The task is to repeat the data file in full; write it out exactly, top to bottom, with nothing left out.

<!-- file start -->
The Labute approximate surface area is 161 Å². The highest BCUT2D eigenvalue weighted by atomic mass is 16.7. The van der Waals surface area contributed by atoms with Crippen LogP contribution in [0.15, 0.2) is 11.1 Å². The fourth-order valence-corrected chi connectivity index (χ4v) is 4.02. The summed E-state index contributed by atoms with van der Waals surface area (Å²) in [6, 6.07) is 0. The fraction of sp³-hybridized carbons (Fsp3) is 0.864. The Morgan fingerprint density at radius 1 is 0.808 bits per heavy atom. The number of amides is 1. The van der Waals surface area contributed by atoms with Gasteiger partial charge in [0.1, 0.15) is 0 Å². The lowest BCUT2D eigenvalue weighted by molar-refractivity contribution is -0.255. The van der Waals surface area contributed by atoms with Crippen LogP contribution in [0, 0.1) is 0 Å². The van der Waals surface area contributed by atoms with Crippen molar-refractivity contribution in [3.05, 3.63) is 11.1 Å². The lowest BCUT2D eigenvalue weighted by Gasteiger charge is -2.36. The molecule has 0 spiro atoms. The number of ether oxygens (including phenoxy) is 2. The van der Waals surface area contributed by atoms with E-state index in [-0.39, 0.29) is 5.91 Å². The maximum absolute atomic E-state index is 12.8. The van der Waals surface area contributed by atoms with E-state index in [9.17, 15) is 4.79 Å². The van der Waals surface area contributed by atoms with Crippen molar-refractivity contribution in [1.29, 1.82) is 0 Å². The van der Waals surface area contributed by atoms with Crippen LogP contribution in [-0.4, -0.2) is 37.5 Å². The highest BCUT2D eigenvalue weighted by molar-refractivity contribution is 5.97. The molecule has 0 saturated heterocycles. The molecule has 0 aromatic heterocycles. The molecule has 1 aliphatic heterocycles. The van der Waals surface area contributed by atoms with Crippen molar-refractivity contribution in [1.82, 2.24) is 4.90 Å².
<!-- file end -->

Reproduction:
The Labute approximate surface area is 161 Å². The highest BCUT2D eigenvalue weighted by atomic mass is 16.7. The van der Waals surface area contributed by atoms with Crippen LogP contribution in [0.15, 0.2) is 11.1 Å². The fourth-order valence-corrected chi connectivity index (χ4v) is 4.02. The summed E-state index contributed by atoms with van der Waals surface area (Å²) in [6, 6.07) is 0. The fraction of sp³-hybridized carbons (Fsp3) is 0.864. The Morgan fingerprint density at radius 1 is 0.808 bits per heavy atom. The number of amides is 1. The van der Waals surface area contributed by atoms with Gasteiger partial charge in [0.1, 0.15) is 0 Å². The lowest BCUT2D eigenvalue weighted by molar-refractivity contribution is -0.255. The van der Waals surface area contributed by atoms with Crippen LogP contribution in [0, 0.1) is 0 Å². The van der Waals surface area contributed by atoms with Crippen molar-refractivity contribution in [3.05, 3.63) is 11.1 Å². The lowest BCUT2D eigenvalue weighted by Gasteiger charge is -2.36. The molecule has 0 spiro atoms. The number of ether oxygens (including phenoxy) is 2. The van der Waals surface area contributed by atoms with E-state index in [-0.39, 0.29) is 5.91 Å². The maximum absolute atomic E-state index is 12.8. The van der Waals surface area contributed by atoms with E-state index in [9.17, 15) is 4.79 Å². The van der Waals surface area contributed by atoms with Crippen molar-refractivity contribution in [1.29, 1.82) is 0 Å². The van der Waals surface area contributed by atoms with Crippen LogP contribution in [-0.4, -0.2) is 37.5 Å². The highest BCUT2D eigenvalue weighted by molar-refractivity contribution is 5.97. The molecule has 0 saturated heterocycles. The molecule has 0 aromatic heterocycles. The molecule has 1 aliphatic heterocycles. The van der Waals surface area contributed by atoms with Crippen molar-refractivity contribution in [1.82, 2.24) is 4.90 Å².